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Japan’s Economy Contracted in 3Q

February 8, 2001

TOKYO (AP) _ Japan’s economy shrank 0.6 percent in the July-September quarter, the government said Thursday, in a sign the country’s rebound from a lengthy slowdown is stalling.

The gross domestic product data were revised from a preliminary announcement in December of 0.2 percent growth, handing the world’s second largest economy its first quarter of contraction since October-December of 1999.

The government’s announcement raises concerns that Japan may not meet its target for 1 percent growth this fiscal year _ which could prove troubling for embattled Prime Minister Yoshiro Mori, who has promised to usher in an era of growth.

Mori, whose approval ratings have dropped to 14 percent, is already under pressure from recent scandals that have shaken public support for his government.

Data had indicated that the economy was no longer shrinking, though it had yet to attain steady growth. But Thursday’s figures show Japan has not managed to pull out of its deepest economic slump in decades and throw into question Mori’s ability to lead a turnaround.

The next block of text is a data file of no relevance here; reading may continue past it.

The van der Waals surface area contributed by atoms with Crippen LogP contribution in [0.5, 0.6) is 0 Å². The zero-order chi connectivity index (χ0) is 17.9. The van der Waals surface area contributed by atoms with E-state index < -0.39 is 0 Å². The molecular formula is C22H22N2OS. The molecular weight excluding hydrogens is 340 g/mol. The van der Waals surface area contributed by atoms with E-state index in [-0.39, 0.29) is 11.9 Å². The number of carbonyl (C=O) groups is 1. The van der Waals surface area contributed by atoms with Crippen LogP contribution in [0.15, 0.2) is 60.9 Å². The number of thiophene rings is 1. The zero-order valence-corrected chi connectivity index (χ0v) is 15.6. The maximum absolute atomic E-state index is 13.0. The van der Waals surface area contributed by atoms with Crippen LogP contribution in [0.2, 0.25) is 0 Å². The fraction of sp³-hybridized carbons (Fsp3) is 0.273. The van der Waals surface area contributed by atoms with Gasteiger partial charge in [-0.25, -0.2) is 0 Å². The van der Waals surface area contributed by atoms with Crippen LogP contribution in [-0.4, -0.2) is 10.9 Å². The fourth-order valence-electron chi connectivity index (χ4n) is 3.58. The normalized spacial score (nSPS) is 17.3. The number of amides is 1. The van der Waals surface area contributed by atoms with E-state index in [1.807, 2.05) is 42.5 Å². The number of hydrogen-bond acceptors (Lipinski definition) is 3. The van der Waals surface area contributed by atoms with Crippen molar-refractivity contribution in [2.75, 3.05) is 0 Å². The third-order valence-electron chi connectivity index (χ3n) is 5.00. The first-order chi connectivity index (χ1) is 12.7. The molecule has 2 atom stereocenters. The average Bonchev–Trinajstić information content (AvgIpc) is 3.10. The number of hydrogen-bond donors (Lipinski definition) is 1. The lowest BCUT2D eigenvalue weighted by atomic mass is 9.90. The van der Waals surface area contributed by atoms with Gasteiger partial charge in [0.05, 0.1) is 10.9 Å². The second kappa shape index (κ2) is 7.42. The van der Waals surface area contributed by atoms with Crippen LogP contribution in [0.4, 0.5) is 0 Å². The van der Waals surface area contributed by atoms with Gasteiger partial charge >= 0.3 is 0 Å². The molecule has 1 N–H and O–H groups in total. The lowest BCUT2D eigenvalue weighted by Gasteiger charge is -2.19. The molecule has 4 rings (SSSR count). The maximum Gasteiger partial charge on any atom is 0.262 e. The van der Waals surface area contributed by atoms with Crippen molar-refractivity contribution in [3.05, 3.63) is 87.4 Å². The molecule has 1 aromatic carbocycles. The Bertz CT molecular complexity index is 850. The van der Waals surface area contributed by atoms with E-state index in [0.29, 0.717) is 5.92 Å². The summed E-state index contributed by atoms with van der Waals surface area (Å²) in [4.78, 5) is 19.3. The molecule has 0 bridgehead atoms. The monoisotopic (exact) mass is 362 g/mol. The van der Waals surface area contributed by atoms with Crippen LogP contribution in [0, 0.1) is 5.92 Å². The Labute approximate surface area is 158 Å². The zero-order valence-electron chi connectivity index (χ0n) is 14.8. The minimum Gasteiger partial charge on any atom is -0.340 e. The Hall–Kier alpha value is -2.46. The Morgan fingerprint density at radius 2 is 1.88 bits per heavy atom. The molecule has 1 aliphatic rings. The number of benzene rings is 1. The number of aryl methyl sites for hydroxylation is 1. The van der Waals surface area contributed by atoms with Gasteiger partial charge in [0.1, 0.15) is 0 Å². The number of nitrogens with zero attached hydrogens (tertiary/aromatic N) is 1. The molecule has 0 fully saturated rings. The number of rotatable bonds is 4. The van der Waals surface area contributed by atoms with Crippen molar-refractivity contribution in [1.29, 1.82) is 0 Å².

The revisions, the most significant made to GDP figures since 1978, indicate that corporate Japan is not making a significant contribution to getting the economy back on track.

Business investment increased 1.5 percent in the July-September quarter from the previous one _ far weaker than the 7.8 percent growth in the preliminary data. The slower growth suggests that corporations, a driving force of the economy, are not investing in new equipment and machinery as aggressively as economists had believed.

Personal consumption remained flat from the previous quarter in the revised data, indicating that worries about a wobbly stock market and wave of corporate restructuring continue to discourage consumers from spending.

Stagnant spending, which accounts for roughly 60 percent of GDP, has been a major drag on the economy.

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